I’ve worked with Cocobolo in the past in spindle format but this is my first time making bowls with this now restricted wood.
Cocobolo is something of a dream wood. It is beautiful in appearance, it smells good when you cut it, and it is easy to work with for the most part, at least in turning applications. Cocobolo cuts very clean and requires next to no sanding, which is a good thing since the heavy oil content will gum up traditional sandpaper in a second. My solution to this is to use Abranet sanding screens instead of traditional sandpaper since they can be blown out with the air compressor and be as good as new if they get clogged.
I had no trouble applying and buffing the Shellawax finish although I am given to understand that some finishes are problematic because of the high oil content present in Cocobolo.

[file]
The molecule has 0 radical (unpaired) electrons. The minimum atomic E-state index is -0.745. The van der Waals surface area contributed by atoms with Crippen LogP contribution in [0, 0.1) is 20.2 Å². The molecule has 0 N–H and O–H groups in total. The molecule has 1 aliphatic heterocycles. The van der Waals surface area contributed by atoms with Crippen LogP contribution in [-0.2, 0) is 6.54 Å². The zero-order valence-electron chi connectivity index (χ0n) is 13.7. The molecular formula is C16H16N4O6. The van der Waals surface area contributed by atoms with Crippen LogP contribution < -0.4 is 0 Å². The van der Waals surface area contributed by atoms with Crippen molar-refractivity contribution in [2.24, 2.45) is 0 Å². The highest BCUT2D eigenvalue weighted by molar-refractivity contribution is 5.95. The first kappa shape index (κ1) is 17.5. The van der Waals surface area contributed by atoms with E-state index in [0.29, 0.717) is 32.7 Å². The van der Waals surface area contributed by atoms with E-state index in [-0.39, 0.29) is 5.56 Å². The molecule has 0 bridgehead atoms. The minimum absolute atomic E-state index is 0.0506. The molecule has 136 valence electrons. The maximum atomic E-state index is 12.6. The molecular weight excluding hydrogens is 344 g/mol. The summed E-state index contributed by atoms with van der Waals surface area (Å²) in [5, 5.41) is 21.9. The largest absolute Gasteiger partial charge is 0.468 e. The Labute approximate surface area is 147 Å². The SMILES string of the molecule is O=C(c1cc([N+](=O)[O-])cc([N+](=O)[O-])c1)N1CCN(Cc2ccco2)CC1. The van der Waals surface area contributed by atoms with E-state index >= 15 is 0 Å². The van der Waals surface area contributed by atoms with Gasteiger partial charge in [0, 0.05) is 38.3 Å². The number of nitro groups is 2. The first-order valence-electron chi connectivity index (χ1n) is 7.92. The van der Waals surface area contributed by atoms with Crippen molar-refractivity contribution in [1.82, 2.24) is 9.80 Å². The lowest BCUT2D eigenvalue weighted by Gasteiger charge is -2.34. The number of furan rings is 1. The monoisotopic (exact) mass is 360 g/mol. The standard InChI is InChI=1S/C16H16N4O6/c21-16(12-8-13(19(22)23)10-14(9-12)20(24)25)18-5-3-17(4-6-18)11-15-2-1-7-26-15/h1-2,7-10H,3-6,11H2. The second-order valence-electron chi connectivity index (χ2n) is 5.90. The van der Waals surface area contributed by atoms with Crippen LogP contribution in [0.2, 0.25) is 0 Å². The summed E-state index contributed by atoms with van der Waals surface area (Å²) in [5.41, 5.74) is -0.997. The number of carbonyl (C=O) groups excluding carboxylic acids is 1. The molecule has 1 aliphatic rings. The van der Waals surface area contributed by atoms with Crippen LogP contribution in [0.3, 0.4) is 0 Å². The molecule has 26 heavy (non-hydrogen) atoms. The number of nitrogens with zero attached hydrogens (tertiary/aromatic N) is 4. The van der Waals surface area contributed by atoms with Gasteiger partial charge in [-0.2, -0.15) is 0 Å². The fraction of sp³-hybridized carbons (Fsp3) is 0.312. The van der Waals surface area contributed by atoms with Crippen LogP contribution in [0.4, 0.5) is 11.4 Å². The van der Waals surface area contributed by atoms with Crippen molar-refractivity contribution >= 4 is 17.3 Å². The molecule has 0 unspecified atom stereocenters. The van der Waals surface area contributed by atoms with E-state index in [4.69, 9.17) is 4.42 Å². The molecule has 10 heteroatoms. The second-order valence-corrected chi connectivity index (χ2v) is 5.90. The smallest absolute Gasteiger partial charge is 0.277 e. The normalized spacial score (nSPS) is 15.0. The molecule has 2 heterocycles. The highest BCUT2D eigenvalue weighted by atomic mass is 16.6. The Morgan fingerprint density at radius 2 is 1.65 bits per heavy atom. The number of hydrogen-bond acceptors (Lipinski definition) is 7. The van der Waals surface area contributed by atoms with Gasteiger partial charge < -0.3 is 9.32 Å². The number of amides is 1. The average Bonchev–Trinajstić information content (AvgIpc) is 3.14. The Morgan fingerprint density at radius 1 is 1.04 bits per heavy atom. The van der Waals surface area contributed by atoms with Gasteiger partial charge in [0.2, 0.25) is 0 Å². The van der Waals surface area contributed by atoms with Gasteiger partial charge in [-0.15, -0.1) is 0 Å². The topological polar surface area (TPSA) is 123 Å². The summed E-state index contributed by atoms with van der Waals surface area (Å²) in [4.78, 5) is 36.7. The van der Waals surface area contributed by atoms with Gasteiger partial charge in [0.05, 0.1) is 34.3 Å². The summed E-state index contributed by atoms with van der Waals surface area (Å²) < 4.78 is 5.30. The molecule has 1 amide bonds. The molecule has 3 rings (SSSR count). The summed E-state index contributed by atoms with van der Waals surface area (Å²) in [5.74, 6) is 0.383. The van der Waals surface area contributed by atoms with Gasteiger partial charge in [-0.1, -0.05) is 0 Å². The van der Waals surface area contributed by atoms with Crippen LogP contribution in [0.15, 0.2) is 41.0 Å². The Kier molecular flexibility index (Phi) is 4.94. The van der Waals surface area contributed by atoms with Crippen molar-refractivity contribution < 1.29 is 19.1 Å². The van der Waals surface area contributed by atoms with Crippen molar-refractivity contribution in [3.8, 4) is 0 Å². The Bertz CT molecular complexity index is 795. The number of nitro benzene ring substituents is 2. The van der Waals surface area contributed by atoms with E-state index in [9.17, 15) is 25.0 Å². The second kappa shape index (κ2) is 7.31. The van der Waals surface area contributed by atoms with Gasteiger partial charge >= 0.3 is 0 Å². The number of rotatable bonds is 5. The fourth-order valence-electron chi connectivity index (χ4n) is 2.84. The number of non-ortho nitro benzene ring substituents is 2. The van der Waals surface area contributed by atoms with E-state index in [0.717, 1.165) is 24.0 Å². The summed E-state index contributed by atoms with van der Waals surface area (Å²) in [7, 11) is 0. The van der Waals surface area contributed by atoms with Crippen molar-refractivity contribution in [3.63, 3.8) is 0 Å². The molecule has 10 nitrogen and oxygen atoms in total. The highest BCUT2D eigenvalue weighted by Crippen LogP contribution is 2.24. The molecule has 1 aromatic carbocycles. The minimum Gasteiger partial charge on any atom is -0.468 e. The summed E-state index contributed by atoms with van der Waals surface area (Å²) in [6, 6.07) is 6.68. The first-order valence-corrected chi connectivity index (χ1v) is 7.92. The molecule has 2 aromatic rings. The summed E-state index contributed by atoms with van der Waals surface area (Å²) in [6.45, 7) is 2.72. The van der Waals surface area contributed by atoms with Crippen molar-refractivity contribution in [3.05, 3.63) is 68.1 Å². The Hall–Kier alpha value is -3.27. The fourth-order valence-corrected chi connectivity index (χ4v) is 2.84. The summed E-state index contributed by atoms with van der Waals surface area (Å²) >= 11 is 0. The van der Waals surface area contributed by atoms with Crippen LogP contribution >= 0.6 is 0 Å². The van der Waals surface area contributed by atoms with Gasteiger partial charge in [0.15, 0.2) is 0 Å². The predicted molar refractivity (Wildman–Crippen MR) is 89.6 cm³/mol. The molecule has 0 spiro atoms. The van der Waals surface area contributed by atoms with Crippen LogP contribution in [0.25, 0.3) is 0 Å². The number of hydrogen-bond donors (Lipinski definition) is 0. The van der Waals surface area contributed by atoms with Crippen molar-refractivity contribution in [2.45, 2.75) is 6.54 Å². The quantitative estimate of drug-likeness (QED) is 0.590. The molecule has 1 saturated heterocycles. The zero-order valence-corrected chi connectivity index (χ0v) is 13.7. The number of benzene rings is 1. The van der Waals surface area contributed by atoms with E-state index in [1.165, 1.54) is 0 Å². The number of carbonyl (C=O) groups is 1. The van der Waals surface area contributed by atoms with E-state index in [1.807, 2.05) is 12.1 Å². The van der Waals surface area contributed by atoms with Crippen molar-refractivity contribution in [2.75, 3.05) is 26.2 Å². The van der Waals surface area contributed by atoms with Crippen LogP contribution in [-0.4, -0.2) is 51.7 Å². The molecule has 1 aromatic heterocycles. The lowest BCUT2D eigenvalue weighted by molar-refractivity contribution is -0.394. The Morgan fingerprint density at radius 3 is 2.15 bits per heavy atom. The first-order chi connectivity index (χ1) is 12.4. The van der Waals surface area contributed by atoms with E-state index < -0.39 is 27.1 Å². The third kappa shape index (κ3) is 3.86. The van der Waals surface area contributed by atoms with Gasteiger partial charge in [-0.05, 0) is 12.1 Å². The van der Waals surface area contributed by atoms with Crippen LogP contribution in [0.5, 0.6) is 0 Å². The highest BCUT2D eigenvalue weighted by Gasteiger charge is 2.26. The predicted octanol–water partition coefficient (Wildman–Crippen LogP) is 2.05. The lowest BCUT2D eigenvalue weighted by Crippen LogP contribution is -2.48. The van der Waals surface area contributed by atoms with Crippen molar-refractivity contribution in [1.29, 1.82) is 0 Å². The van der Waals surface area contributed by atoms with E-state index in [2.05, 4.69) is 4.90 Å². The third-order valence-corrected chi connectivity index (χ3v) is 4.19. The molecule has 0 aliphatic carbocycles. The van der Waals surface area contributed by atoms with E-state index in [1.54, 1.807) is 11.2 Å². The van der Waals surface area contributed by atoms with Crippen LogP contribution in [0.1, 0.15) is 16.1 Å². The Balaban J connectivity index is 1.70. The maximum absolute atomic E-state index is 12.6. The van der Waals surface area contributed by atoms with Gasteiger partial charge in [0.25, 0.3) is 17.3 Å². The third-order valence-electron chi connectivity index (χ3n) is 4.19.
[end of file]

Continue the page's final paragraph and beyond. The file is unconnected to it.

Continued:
I greatly enjoyed working with Cocobolo in bowl blank formats and I hope that I have more of the wood in my stocks since it is now CITES protected and no longer available for import and sale.
Cocobolo SmallThis smaller dish measures 4.5″ x 2″. Note that I was able to retain sapwood on both edges, an effect I like a great deal although I know this is not a universally shared opinion.
The larger bowl measures 9″ x 3″.
All major cuts were made using the Easy Wood Tool system on my Robust American Beauty lathe, although I do use Robert Sorby bowl gouges for light final passes before sanding. Forward chucking was in a Nova Chuck, while reverse chucking was done using a Nova Chuck with Cole Jaws. Sanding was with Abranet screens from Packard Woodworks. Final finish is Shellawax.
As always, I wish all my readers a great experience in whatever your wood working interests happen to be and to those who like working with lathes especially, do a good turn today!